Rewind: 2013 Honda Grand Prix of St. Petersburg

By: Spencer Neff
February 24, 2022

The 2022 NTT INDYCAR SERIES season is upon us. For the first time since 2019, the 1.8-mile, 14-turn street course in St. Petersburg, Florida returns as the season opener, beginning the 16-round season this Sunday.

Ahead of Sunday’s race, the 19th held on the popular Florida circuit and the 12th time it will be the season opener, IndyCar1909 turns back the clock for the latest edition of Rewind. Today, we’ll look back at the 2013 race.

Hinchcliffe scores long-awaited first win

March 24, 2013 represented the beginning of the 19-race 2013 IZOD INDYCAR SERIES calendar and an opportunity for the 25 drivers on the grid to prove something.

After beating Takuma Sato (making his debut for A.J. Foyt Racing), Team Penske’s Will Power earned his fourth consecutive pole on the temporary course. Looking to begin his journey for a championship that eluded him the season finale each of the prior three years, Power took off and led the opening 26 laps.

Power continued his qualifying dominance, earning his 30th career pole (Chris Jones/INDYCAR)

On Lap 20, Chip Ganassi Racing’s Dario Franchitti brought out the first yellow of the day, as the 2011 race winner smacked the wall in Turn 8, ending his day. As the caution flag was brought out, the initial set of pit stops began but Power held the lead.

On Lap 27, his teammate Helio Castroneves made his past for the lead. The defending race winner set his sights on a fourth win. Further back in the field, the carnage continued as JR Hildebrand and Sebastian Saavedra collided in Turn 10. With Hildebrand unable to continue without assistance, the second caution flag of the day was out.

After the Lap 33 restart, Power was unable to reciprocate Castroneves’ pass on him and James Hinchcliffe swept past for second. A Lap 45 debris caution was extended through Lap 53 after Sarah Fisher Hartman Racing’s Josef Newgarden stalled with clutch issues. Following Dreyer and Reinbold Racing’s Oriol Servia spending 16 laps at the front while on a different pit strategy from the leaders.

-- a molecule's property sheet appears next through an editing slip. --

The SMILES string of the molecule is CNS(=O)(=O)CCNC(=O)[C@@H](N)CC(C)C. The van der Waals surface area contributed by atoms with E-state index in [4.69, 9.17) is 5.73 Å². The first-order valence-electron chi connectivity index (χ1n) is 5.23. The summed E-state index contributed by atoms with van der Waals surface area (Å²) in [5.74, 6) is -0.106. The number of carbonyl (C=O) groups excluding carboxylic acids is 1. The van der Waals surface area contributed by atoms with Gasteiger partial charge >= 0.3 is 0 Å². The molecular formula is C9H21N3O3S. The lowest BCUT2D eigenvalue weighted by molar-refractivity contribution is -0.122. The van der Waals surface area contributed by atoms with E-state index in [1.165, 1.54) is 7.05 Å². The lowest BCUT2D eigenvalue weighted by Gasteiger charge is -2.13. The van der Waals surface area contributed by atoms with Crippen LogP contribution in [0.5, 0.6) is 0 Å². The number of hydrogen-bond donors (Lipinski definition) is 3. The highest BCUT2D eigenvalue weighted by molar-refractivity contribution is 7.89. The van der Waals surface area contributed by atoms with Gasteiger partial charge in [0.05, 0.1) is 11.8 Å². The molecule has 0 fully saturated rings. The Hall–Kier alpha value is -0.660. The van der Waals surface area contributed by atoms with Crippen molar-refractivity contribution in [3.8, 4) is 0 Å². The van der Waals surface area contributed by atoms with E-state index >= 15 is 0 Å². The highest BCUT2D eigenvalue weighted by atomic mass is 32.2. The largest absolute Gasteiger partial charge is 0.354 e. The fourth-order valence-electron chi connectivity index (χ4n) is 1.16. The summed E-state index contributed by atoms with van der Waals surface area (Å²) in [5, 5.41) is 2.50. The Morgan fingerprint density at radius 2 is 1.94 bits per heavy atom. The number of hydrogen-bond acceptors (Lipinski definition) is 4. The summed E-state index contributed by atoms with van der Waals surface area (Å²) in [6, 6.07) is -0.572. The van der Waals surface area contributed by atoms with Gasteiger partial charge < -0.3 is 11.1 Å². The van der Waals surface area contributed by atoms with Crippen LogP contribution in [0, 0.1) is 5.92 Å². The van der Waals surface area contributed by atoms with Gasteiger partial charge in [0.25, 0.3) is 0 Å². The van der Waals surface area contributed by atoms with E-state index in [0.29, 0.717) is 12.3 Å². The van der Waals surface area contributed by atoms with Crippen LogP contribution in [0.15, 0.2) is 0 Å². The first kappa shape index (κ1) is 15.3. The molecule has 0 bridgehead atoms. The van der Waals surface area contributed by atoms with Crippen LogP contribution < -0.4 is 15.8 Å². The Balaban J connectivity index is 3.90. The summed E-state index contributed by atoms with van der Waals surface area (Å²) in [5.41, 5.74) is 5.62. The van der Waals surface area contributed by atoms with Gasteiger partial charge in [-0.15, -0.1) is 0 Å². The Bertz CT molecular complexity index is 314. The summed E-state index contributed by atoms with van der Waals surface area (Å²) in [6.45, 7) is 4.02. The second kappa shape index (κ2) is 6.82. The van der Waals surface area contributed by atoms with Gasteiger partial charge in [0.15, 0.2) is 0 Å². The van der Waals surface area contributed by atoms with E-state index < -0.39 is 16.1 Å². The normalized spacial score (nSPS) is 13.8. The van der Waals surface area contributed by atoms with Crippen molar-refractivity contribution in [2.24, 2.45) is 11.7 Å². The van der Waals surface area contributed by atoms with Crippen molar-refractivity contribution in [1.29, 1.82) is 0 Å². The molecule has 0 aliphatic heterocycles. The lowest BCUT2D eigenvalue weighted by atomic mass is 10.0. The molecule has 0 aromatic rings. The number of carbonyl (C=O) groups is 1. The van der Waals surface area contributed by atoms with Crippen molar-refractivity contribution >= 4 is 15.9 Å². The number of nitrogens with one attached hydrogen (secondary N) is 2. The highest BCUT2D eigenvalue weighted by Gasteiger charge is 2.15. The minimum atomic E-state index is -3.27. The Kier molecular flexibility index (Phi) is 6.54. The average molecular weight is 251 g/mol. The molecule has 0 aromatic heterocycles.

With 49 laps to go, Castroneves made his way to the lead again while clutch issues derailed Servia’s run. Three laps later, throttle issues put a damper on the beginning of Ryan Hunter-Reay’s championship defense.

Hinchcliffe kept Castroneves at bay during the final 26 laps (Chris Jones/INDYCAR)

After becoming the first driver to utilize the No. 1 since reunification (while keeping the 28 he utilized in tribute of his mother’s death from cancer), the Andretti Autosport driver was sidelined after completing 79 of 110 scheduled laps.

With 37 laps to go, Saavedra collided with the tire barrier in Turn 10, forcing the fourth and last caution of the afternoon. Under the caution, Hildebrand drove over the back of Power’s car, ending his day while damaging Power’s right-rear. Power continued on despite veering off track late in the race but finished 16th, three laps down.

As Castroneves had done to Power, Andretti Autosport’s James Hinchcliffe would do to him on the Lap 85 restart, outbraving and passing him in Turn 1.

From there, the race stayed green and the Oakville, Ontario, Canada native never looked back, earning his first career win after finishing 1.098 seconds ahead of Castroneves. For the outgoing driver in his third season, the victory proved to be monumental for a variety of reasons.

In his second season driving what previously was slated to be Dan Wheldon’s 2012 ride before his fatal accident at Las Vegas on October 16, 2011.

Hichcliffe is joined by Castroneves and Andretti on the podium (John Cote/INDYCAR)

On a day when his widow Susie waved the green flag, the 2005 race winner’s team earned the victory in his adopted hometown. Joining Hinchcliffe and Castroneves on the podium would be Marco Andretti, giving Chevrolet their third podium sweep in their 16th race back and their first on a road or street course since their return the previous season.


Hinchcliffe’s victory helped cement his standing as he began his third season of IndyCar. Later in the year, he’d add wins at São Paulo and Iowa. This season, the six-time race winner steps away from the cockpit and will join the NBC Sports booth as analyst with Townsend Bell and lap-by-lap anchor Leigh Diffey.

Castroneves will begin his first full-time season outside of Penske since 1999 (Hogan Racing). The Meyer Shank Racing driver will pilot the 06, which he took to his record-tying fourthIndianapolis 500 in May. Now, he will be joined by Simon Pagenaud, who previously teamed with Castroneves at Penske from 2015-2020.

After rebounding from a disappointing start to 2013, Power won three of the last five races but fell short of the championship by 79 points, earning a fourth-place finish.

Hinchcliffe enjoys the celebration of his first INDYCAR win (Shawn Gritzmacher/INDYCAR)

In 2014, the Toowoomba, Queensland, Australia native took a dominating win at St. Petersburg as a springboard to his first title.

It also made him the first driver since Cristiano da Matta (2001-2002) to win the final two races of a season and the season opener the next year. Power also can extend his track record with a ninth pole this weekend (he did not start due to a concussion 2016 so his pole there is not credited to him).

If Andretti Autosport’s Colton Herta wins this weekend, he would join Power, da Matta, Gordon Johncock (1977-78) and Bill Cummings (1933-34) as the only drivers to accomplish that.

Header Image By Shawn Gritzmacher/INDYCAR


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